[Report] English and Academia: How can we grasp it at EAA?

The EAA is a remarkable platform where students from East Asian countries stand as a beacon of intellectual enrichment at Komaba. Central to this dynamic exchange is the shared medium of language. However, a compelling question looms large: why do East Asian students opt for “English” for their intellectual endeavors and social interactions in this setting? It may be argued that languages such as Chinese or Japanese could serve as viable alternatives, but the complexity arises when students from three or more countries converge. In such cases, the utility of English becomes undeniable. Yet, as we find ourselves entrenched in the habit of using English, the time is ripe for us to pause, reflect, and reevaluate the role and significance of “English” within the realm of academia, and more specifically, within the unique context of EAA.

With this inquiry, we facilitated a venue to discuss this by having Dr. KATAOKA Mai, EAA project research fellow, whose expertise lies in Japanese literature and translation, as a speaker, on November 9, 2022. Dr. Kataoka’s talk delved into the broader concept of English as a lingua franca and its specific role within academia. Her insights offer valuable perspectives for us to contemplate the intricate relationship between English and academia, and, in particular, its significance within the context of EAA. You can find further details of her talk below.

As is widely recognized, English serves as a global lingua franca across various domains. Its prominent role in this capacity emerged relatively recently, solidifying after World War II. Lingua franca, historically, has transitioned from Sabir (11th-19th centuries) to Latin, then French (17th-20th centuries), and now to English, which reigns supreme. The number of English users has surged, exceeding tenfold compared to before. In detail, the population of English users, primarily categorized in English as foreign language, now nearly doubles the combined population of native and second-language English speakers (the slide above). In total, one-quarter of the world’s population employs English across diverse contexts, particularly in industries like Airspeak and within diplomatic circles, including organizations such as the United Nations (UN), NATO, and the Organization of the Petroleum Exporting Countries (OPEC), which officially adopt English as a working language. Notably, OPEC, despite the absence of any native English-speaking member states, has chosen English as its official language.

 Against this backdrop, English has emerged as the predominant and crucial medium for disseminating scholarly work. Academic papers, particularly journal articles, are overwhelmingly written in English, and it is imperative for researchers to publish their work in this language. As a result, nearly 90% of academic papers are published in English (Terasawa 2008; 2022:8).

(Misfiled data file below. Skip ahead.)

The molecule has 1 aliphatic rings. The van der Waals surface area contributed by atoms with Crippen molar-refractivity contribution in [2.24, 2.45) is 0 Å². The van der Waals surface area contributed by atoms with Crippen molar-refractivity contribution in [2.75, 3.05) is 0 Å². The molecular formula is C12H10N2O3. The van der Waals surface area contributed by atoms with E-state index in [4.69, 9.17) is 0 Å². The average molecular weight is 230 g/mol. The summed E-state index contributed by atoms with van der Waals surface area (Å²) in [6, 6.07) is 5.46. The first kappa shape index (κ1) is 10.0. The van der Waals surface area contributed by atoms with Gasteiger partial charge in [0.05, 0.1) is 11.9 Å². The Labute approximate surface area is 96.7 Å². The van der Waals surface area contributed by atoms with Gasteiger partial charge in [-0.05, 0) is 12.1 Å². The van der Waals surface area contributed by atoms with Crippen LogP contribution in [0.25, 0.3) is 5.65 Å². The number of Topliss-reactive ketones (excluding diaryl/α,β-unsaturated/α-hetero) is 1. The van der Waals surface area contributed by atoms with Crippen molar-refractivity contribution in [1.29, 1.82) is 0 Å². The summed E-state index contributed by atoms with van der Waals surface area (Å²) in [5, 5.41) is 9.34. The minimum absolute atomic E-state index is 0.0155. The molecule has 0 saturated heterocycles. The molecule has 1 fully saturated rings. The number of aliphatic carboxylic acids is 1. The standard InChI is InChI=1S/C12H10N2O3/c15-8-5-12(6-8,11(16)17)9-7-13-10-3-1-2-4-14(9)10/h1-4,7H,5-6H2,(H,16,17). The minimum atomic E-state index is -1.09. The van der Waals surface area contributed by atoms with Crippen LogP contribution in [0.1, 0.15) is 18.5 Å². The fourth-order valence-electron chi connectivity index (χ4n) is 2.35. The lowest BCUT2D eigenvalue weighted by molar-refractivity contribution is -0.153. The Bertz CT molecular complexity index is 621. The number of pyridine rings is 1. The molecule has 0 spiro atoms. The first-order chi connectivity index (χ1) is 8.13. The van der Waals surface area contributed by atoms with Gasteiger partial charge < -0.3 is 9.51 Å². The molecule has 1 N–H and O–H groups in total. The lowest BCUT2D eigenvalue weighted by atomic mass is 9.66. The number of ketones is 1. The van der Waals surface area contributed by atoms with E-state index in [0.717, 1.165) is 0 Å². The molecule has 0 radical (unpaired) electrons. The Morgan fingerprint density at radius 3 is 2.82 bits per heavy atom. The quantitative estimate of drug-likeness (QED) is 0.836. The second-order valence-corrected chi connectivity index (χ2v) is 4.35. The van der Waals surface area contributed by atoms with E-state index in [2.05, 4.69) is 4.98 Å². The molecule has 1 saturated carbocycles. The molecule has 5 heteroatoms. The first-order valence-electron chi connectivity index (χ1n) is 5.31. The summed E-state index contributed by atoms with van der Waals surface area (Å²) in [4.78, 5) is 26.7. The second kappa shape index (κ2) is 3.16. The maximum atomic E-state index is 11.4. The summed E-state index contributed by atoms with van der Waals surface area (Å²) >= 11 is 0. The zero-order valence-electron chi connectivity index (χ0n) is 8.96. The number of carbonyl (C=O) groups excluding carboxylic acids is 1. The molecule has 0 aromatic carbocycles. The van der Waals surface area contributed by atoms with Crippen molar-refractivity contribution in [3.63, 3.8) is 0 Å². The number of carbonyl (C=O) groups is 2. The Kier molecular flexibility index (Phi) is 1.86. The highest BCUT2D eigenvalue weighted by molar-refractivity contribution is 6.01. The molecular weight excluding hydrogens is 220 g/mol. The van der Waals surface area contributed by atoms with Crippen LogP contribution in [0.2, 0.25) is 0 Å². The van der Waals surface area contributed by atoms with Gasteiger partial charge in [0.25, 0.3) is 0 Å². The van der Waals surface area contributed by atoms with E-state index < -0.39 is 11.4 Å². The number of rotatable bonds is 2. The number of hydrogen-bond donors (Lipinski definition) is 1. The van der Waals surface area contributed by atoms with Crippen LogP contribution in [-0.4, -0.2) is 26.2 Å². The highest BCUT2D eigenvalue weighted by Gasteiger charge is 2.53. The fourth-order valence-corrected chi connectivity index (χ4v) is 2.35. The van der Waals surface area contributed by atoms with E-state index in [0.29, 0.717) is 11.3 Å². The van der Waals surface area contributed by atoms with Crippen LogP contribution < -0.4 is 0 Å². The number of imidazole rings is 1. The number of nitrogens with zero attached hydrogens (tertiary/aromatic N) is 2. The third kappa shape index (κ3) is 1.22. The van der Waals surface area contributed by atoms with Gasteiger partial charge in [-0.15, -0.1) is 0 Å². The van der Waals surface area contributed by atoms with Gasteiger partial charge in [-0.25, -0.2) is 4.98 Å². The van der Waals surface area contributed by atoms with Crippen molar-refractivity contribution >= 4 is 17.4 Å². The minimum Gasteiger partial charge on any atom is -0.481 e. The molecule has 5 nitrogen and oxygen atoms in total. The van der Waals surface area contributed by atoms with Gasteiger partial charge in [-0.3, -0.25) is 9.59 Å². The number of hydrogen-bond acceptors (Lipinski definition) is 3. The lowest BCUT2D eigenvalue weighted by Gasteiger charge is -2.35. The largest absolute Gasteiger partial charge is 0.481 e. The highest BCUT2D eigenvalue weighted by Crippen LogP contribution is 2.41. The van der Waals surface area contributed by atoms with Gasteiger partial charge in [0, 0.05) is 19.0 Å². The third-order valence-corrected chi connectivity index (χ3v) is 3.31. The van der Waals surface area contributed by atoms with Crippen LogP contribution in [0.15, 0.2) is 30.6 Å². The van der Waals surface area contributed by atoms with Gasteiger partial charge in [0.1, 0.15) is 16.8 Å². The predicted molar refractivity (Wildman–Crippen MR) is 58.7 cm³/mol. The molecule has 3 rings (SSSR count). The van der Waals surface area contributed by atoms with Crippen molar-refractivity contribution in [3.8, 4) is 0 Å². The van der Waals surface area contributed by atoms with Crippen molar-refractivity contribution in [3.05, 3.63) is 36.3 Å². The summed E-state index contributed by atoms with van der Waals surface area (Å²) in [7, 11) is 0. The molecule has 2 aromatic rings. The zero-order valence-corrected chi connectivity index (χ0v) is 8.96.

Given the dominant role of English as a lingua franca in academia, often referred to as English hegemony, there has been simultaneous criticism. Some critics denounce English as a ‘Tyrannosaurus rex,’ emphasizing the need for resistance against the ‘triumphalism’ of English, a responsibility that falls upon English for Academic Purposes (EAP) teachers (Swales 1997). Additionally, English has faced criticism for its impact on epistemologies, which has led to what some term ‘epistemicide’ or epistemological destruction, a concern notably raised by translation researchers (Bennett 2007; 2013). In this context, translation is regarded as one of the tools to challenge the dominance of English.

 Taken together, the debate surrounding English hegemony serves as a catalyst for raising awareness and exploring alternatives to the dominance of English in academia. For instance, the International Comparative Literature Association (ICLA) employs multiple languages, including English, French, and the host country’s language, as a means to address this issue. They acknowledge and accept the role of English in international communications but at the same time promotes the multilingualism in academia. 

As we shared our individual experiences with English, particularly the challenges and struggles we’ve faced, our awareness of the relationship between English and academia has become more pronounced, thanks to Dr. Kataoka’s insightful talk. Through this dialogue, we reconnected with our shared objective: to explore the connection between English and academia within the framework of EAA—a place that serves as a vital platform for students deeply rooted in East Asian culture, multilingual in their abilities, yet predominantly reliant on English for intellectual discourse and camaraderie. Although this conversation didn’t provide us with definitive answers to our challenges, it did offer a sense of relief, knowing that our shared sentiments are not isolated, and it has created a space for future discussions on this important issue.


Bennett, Karen (2007) ‘Epistemicide! The Tale of a Predatory Discourse’, The Translator 13(2): 151 – 69.
——————-(2013) ‘English as a Lingua Franca in Academia’, The Interpreter and Translator Trainer 7 (2): 169-93.
Swales, John M (1997).‘English as Tyrannosaurus rex”, World Englishes 16 (3): 373-382.
寺澤盾『英語の歴史』中央公論新社, 2008/2022 [Jun Terasawa (2008/2022), The History of English, Tokyo: Chuokoron Shinsha)


KOO Yoojin (EAA Project Associate Professor)